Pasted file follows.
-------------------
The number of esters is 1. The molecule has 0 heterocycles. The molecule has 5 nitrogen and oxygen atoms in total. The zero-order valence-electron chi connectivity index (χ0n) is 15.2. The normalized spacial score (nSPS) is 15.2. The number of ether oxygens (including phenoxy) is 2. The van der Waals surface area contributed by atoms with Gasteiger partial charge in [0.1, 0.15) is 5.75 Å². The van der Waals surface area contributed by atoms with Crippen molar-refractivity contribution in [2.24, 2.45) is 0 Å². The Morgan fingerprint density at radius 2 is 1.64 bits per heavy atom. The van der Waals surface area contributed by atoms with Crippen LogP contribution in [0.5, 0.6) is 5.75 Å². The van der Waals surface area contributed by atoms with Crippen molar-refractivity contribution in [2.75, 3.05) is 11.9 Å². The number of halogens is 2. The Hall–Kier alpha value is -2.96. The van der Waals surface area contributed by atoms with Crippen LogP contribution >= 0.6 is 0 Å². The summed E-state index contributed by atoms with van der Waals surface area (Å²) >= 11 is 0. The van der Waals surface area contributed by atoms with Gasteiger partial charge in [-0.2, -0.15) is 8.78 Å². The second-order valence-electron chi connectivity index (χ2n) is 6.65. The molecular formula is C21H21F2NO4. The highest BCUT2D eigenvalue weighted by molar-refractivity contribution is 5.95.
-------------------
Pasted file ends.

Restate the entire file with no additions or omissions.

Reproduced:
The number of esters is 1. The molecule has 0 heterocycles. The molecule has 5 nitrogen and oxygen atoms in total. The zero-order valence-electron chi connectivity index (χ0n) is 15.2. The normalized spacial score (nSPS) is 15.2. The number of ether oxygens (including phenoxy) is 2. The van der Waals surface area contributed by atoms with Gasteiger partial charge in [0.1, 0.15) is 5.75 Å². The van der Waals surface area contributed by atoms with Crippen molar-refractivity contribution in [2.24, 2.45) is 0 Å². The Morgan fingerprint density at radius 2 is 1.64 bits per heavy atom. The van der Waals surface area contributed by atoms with Crippen LogP contribution in [0.5, 0.6) is 5.75 Å². The van der Waals surface area contributed by atoms with Crippen molar-refractivity contribution in [2.75, 3.05) is 11.9 Å². The number of halogens is 2. The Hall–Kier alpha value is -2.96. The van der Waals surface area contributed by atoms with Crippen LogP contribution >= 0.6 is 0 Å². The summed E-state index contributed by atoms with van der Waals surface area (Å²) >= 11 is 0. The van der Waals surface area contributed by atoms with Gasteiger partial charge in [-0.2, -0.15) is 8.78 Å². The second-order valence-electron chi connectivity index (χ2n) is 6.65. The molecular formula is C21H21F2NO4. The highest BCUT2D eigenvalue weighted by molar-refractivity contribution is 5.95.